The novel coronavirus, COVID-19, has taken the world by storm. No one could have ever imagined the scale and intensity of this pandemic, which has upended every aspect of life as we know it. A big criticism of the US health care system is its collective inability to implement a preemptive strategy that may have mitigated the damage done to health care workers, patients, hospitals, and the economy.
In order to be part of the solution, it is incumbent on orthopedic surgeon thought leaders, who by and large have been sidelined during the pandemic, to come up with next step strategies in the COVID-19 era. This strategy will include creating a pathway back to elective surgery once the threat from COVID-19 is diminished. This crisis has made clear the need for all stakeholders, including physicians, healthcare workers, hospital administrators, insurance companies, and, perhaps most importantly, our legislators, to row in the same direction in order to get our health care system back on its feet.
Ambulatory Surgery Centers (ASCs) provide a cost-effective and efficient health care delivery model. Stakeholders include physicians, who force a thoughtful approach to resource utilization in their ASCs. There are many peer-reviewed articles and presentations that have demonstrated the safety and efficacy of outpatient surgery. As we start to bring back elective surgery, we will need to consider the safest possible pathway for patients, physicians, and health care workers. This is a shared responsibility, and the small format of most ASCs allows full control and adherence to diligent safety protocols. Additionally, because freestanding ASCs have no emergency rooms, sick patients, or intensive care unit beds, there is a well-understood decrease in the overall infection risk.
In my practice, we are instituting a detailed system that will minimize the risk of COVID-19 transmission based on our current understanding of the disease.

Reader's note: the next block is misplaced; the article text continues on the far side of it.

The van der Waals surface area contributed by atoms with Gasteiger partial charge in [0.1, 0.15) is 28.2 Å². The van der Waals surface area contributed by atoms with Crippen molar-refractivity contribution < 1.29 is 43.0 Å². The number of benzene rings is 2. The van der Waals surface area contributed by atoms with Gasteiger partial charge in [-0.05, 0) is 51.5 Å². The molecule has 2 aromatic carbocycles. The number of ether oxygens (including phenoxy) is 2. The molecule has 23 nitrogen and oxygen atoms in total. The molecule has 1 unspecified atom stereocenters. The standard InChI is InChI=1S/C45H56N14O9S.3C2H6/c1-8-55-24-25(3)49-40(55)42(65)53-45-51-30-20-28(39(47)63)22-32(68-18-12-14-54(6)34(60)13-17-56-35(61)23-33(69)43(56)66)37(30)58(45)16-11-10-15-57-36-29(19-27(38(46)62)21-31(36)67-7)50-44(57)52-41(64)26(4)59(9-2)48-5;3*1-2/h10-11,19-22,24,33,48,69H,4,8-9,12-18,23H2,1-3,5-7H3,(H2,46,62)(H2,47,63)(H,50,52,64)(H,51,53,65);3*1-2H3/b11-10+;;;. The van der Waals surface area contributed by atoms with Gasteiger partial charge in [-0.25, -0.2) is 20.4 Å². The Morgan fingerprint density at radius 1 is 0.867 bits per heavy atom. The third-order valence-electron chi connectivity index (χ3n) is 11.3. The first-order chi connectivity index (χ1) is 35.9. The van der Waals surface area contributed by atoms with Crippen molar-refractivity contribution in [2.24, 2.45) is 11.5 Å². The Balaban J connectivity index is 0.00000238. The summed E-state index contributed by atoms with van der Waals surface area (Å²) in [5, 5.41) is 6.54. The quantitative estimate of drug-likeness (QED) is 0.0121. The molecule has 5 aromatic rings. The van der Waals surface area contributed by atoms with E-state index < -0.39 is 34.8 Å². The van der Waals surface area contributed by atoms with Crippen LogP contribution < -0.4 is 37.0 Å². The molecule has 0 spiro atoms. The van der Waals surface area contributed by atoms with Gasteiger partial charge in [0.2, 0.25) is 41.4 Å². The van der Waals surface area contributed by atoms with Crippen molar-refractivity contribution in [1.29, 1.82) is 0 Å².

Patients must check in alone and have their companion wait in the car unless the patient is unable to enter the building without assistance. Once surgeries are again being conducted, we will update the companion when the patient is checked in, when he or she enters the operating room (OR), and when the procedure is completed. The doctor will meet virtually with the companion after the operation to go over the surgery. The companion will be allowed to see the patient just prior to discharge.
All patients and staff will have their temperature checked on the day of surgery. Any temperature over 100°F will automatically result in that person not being allowed in the facility. The standard checklist of any recent illness, contact with anyone known to have COVID-19, and recent travel will be completed by the patients and staff daily.
Due to the highly infectious nature of COVID-19 from asymptomatic patients, we believe the evidence supports universal mask-wearing in a health care facility. Thus, we require all patients and staff to wear masks at all times. We anticipate the N95 masks to become more readily available as the infection and hospitalization surges pass. All surgeons and team members will be required to wear N95 masks in the OR during surgery. Proper technique and fit tests for the N95 masks will also be required.